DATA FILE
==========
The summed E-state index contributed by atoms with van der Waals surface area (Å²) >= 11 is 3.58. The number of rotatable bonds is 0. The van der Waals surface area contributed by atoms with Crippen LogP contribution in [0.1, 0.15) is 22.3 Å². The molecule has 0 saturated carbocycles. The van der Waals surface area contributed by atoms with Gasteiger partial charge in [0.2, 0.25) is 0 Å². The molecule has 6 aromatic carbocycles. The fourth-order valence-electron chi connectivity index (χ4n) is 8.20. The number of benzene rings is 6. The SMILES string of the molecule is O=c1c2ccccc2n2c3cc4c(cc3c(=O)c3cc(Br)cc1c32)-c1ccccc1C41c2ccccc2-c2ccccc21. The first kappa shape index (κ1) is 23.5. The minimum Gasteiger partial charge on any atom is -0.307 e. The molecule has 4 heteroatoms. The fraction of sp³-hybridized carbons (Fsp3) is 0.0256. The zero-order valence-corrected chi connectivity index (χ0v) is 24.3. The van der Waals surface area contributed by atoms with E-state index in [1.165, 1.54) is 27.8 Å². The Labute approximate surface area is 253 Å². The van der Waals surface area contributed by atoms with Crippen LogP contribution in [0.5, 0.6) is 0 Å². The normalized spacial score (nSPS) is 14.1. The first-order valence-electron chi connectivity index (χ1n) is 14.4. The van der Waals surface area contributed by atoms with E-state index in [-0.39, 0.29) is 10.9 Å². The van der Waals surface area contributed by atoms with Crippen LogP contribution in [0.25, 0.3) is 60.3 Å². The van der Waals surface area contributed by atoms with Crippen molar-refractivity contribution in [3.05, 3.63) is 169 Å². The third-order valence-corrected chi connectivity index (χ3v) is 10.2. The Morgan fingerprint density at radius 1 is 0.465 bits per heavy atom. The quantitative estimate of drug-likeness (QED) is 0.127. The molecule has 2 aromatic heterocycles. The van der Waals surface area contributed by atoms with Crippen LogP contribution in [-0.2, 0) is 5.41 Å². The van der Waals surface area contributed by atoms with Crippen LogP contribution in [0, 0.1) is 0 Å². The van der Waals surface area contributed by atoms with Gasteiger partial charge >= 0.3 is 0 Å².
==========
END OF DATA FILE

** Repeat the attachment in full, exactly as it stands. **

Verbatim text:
The summed E-state index contributed by atoms with van der Waals surface area (Å²) >= 11 is 3.58. The number of rotatable bonds is 0. The van der Waals surface area contributed by atoms with Crippen LogP contribution in [0.1, 0.15) is 22.3 Å². The molecule has 0 saturated carbocycles. The van der Waals surface area contributed by atoms with Gasteiger partial charge in [0.2, 0.25) is 0 Å². The molecule has 6 aromatic carbocycles. The fourth-order valence-electron chi connectivity index (χ4n) is 8.20. The number of benzene rings is 6. The SMILES string of the molecule is O=c1c2ccccc2n2c3cc4c(cc3c(=O)c3cc(Br)cc1c32)-c1ccccc1C41c2ccccc2-c2ccccc21. The first kappa shape index (κ1) is 23.5. The minimum Gasteiger partial charge on any atom is -0.307 e. The molecule has 4 heteroatoms. The fraction of sp³-hybridized carbons (Fsp3) is 0.0256. The zero-order valence-corrected chi connectivity index (χ0v) is 24.3. The van der Waals surface area contributed by atoms with E-state index in [1.165, 1.54) is 27.8 Å². The Labute approximate surface area is 253 Å². The van der Waals surface area contributed by atoms with Crippen LogP contribution in [0.5, 0.6) is 0 Å². The normalized spacial score (nSPS) is 14.1. The first-order valence-electron chi connectivity index (χ1n) is 14.4. The van der Waals surface area contributed by atoms with E-state index in [-0.39, 0.29) is 10.9 Å². The van der Waals surface area contributed by atoms with Crippen LogP contribution in [0.25, 0.3) is 60.3 Å². The van der Waals surface area contributed by atoms with Crippen molar-refractivity contribution in [3.05, 3.63) is 169 Å². The third-order valence-corrected chi connectivity index (χ3v) is 10.2. The Morgan fingerprint density at radius 1 is 0.465 bits per heavy atom. The quantitative estimate of drug-likeness (QED) is 0.127. The molecule has 2 aromatic heterocycles. The van der Waals surface area contributed by atoms with Crippen LogP contribution in [-0.2, 0) is 5.41 Å². The van der Waals surface area contributed by atoms with Crippen LogP contribution in [0, 0.1) is 0 Å². The van der Waals surface area contributed by atoms with Gasteiger partial charge >= 0.3 is 0 Å².